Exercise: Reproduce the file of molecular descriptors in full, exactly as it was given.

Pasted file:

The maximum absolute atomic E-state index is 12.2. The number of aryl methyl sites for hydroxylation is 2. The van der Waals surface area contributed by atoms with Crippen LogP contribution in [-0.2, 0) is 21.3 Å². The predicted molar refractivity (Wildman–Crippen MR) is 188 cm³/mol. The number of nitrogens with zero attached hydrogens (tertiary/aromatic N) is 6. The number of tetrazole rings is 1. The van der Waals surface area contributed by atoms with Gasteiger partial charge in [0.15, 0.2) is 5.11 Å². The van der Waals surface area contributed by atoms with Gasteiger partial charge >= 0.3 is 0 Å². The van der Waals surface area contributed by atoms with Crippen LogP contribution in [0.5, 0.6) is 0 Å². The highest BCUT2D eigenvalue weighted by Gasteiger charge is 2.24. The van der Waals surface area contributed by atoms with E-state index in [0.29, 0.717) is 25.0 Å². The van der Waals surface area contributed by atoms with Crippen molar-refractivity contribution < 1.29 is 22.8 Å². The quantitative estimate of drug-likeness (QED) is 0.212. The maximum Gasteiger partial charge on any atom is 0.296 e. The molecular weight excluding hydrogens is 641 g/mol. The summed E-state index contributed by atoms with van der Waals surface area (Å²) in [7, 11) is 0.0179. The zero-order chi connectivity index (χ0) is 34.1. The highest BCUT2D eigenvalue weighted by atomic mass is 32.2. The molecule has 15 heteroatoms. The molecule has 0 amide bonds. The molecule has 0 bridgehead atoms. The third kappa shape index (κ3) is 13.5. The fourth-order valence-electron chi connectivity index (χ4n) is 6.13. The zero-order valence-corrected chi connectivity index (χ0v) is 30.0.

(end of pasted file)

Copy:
The maximum absolute atomic E-state index is 12.2. The number of aryl methyl sites for hydroxylation is 2. The van der Waals surface area contributed by atoms with Crippen LogP contribution in [-0.2, 0) is 21.3 Å². The predicted molar refractivity (Wildman–Crippen MR) is 188 cm³/mol. The number of nitrogens with zero attached hydrogens (tertiary/aromatic N) is 6. The number of tetrazole rings is 1. The van der Waals surface area contributed by atoms with Gasteiger partial charge in [0.15, 0.2) is 5.11 Å². The van der Waals surface area contributed by atoms with Gasteiger partial charge >= 0.3 is 0 Å². The van der Waals surface area contributed by atoms with Crippen LogP contribution in [0.5, 0.6) is 0 Å². The highest BCUT2D eigenvalue weighted by Gasteiger charge is 2.24. The van der Waals surface area contributed by atoms with E-state index in [0.29, 0.717) is 25.0 Å². The van der Waals surface area contributed by atoms with Crippen molar-refractivity contribution < 1.29 is 22.8 Å². The quantitative estimate of drug-likeness (QED) is 0.212. The maximum Gasteiger partial charge on any atom is 0.296 e. The molecular weight excluding hydrogens is 641 g/mol. The summed E-state index contributed by atoms with van der Waals surface area (Å²) in [7, 11) is 0.0179. The zero-order chi connectivity index (χ0) is 34.1. The highest BCUT2D eigenvalue weighted by atomic mass is 32.2. The molecule has 15 heteroatoms. The molecule has 0 amide bonds. The molecule has 0 bridgehead atoms. The third kappa shape index (κ3) is 13.5. The fourth-order valence-electron chi connectivity index (χ4n) is 6.13. The zero-order valence-corrected chi connectivity index (χ0v) is 30.0.